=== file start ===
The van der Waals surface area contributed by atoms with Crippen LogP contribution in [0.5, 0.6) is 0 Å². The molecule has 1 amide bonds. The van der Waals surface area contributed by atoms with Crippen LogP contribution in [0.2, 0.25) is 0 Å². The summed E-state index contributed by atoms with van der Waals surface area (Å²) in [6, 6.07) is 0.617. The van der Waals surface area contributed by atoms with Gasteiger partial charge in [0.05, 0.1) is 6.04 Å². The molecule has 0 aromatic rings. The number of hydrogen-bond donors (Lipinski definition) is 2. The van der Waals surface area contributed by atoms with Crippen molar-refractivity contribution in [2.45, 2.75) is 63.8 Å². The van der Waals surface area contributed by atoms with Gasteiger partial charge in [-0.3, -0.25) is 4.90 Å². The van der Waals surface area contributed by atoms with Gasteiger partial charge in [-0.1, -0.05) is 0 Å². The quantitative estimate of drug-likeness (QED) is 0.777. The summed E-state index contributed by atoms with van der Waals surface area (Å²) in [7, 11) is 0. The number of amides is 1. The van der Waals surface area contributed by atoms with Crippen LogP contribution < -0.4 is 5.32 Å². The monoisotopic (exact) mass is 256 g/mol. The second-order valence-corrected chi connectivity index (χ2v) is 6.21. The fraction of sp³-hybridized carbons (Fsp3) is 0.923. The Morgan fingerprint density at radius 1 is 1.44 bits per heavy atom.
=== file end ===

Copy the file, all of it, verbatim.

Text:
The van der Waals surface area contributed by atoms with Crippen LogP contribution in [0.5, 0.6) is 0 Å². The molecule has 1 amide bonds. The van der Waals surface area contributed by atoms with Crippen LogP contribution in [0.2, 0.25) is 0 Å². The summed E-state index contributed by atoms with van der Waals surface area (Å²) in [6, 6.07) is 0.617. The van der Waals surface area contributed by atoms with Gasteiger partial charge in [0.05, 0.1) is 6.04 Å². The molecule has 0 aromatic rings. The number of hydrogen-bond donors (Lipinski definition) is 2. The van der Waals surface area contributed by atoms with Crippen molar-refractivity contribution in [2.45, 2.75) is 63.8 Å². The van der Waals surface area contributed by atoms with Gasteiger partial charge in [-0.3, -0.25) is 4.90 Å². The van der Waals surface area contributed by atoms with Gasteiger partial charge in [-0.1, -0.05) is 0 Å². The quantitative estimate of drug-likeness (QED) is 0.777. The summed E-state index contributed by atoms with van der Waals surface area (Å²) in [7, 11) is 0. The number of amides is 1. The van der Waals surface area contributed by atoms with Crippen LogP contribution < -0.4 is 5.32 Å². The monoisotopic (exact) mass is 256 g/mol. The second-order valence-corrected chi connectivity index (χ2v) is 6.21. The fraction of sp³-hybridized carbons (Fsp3) is 0.923. The Morgan fingerprint density at radius 1 is 1.44 bits per heavy atom.